The tomb of Queen Therese at St Boniface’s Abbey




st boniface abbey
Photo by Moniek Bloks

During the last years of the life of Therese of Saxe-Hildburghausen, Queen of Bavaria, her family had been the focal point. She and her husband, King Ludwig I of Bavaria, had eight living children and several grandchildren. Their wedding had become known as the first Oktoberfest.

But now, her life was coming to an end. She had stopped travelling because of her health and spent most of her time with her young grandchildren. Following the death of her brother Eduard in 1852, Therese became seriously unwell. She managed to write just one letter to her daughter Mathilde and asked her to pass it along to the rest of the siblings. She managed to recover this time, but her health was never quite good again. Her daughters lovingly took care of her.

queen therese
(public domain)

On 12 March 1853, she managed to attend her son Luitpold’s 32nd birthday celebrations, but she later wrote of her fatigue. Later that spring, she travelled with her daughter-in-law, Auguste Ferdinande, to see an ophthalmologist, and she visited several family members along the way. She returned home at the beginning of July with a lung complaint. During the summer, cholera broke out in Munich. Theresa and Ludwig were in Aschaffenburg and only returned home when it was deemed safe. Nevertheless, Therese fell ill and died later that same day, on 26 October 1853.

Her husband wrote, “Within 12 hours from no danger to life to death! […] Her death was gentle, like your mother’s life; she fell asleep painlessly. If the doctor hadn’t said it, I wouldn’t have believed it. Her sons Luitpoild and Adalbert were also by her side, but Mathilde arrived too late. She later wrote, “The previous evening, I came and found only the soulless shell but with the expression of an angel.”1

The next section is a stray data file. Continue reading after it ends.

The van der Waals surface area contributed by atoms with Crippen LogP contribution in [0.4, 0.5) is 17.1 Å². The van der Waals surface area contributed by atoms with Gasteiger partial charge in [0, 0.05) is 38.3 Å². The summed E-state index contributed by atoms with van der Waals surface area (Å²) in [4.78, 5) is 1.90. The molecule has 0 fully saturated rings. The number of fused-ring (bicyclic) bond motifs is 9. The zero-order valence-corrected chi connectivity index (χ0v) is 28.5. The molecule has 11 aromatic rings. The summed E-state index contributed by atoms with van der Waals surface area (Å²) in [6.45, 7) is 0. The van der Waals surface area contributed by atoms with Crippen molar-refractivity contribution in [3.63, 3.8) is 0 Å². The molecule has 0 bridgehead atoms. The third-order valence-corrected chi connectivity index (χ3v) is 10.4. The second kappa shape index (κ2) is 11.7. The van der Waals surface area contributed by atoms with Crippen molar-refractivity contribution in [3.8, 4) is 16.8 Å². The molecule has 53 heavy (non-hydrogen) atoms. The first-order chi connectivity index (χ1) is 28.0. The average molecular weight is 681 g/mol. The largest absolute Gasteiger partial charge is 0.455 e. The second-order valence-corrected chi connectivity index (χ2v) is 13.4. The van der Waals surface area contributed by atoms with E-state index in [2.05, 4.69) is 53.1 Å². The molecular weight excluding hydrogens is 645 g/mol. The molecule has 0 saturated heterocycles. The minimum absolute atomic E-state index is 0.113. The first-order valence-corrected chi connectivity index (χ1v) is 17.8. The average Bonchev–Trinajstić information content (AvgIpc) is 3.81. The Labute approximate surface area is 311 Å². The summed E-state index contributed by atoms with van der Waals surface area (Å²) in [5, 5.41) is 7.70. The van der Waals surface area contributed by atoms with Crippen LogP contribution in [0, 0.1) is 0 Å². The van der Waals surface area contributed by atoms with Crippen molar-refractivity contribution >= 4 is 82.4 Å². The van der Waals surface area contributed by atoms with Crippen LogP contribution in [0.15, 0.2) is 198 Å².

The funeral took place on 31 October in the Theatine church, and she was temporarily interred in the crypt there. Ludwig had already decided that they should both rest in a side chapel of the St Boniface’s Abbey. He wrote, “If only I could be reunited with her immediately after death! Her life was pure; mine was not.”2 During the night of 9/10 March 1857, Therese’s body was transferred to St Boniface Abbey, where her body was initially placed directly under Ludwig’s intended sarcophagus. Following his death in 1868, Ludwid was interred there in March.

This slideshow requires JavaScript.

It wasn’t until 2002 that Therese’s remains were removed from the crypt and placed in a wall tomb next to her husband’s sarcophagus so that they now finally lie side by side.

  1. Therese von Bayern by Carolin Philipps p.371
  2. Therese von Bayern by Carolin Philipps p.372






About Moniek Bloks 2763 Articles
My name is Moniek and I am from the Netherlands. I began this website in 2013 because I wanted to share these women's amazing stories.

Be the first to comment

Leave a Reply

Your email address will not be published.


*


This site uses Akismet to reduce spam. Learn how your comment data is processed.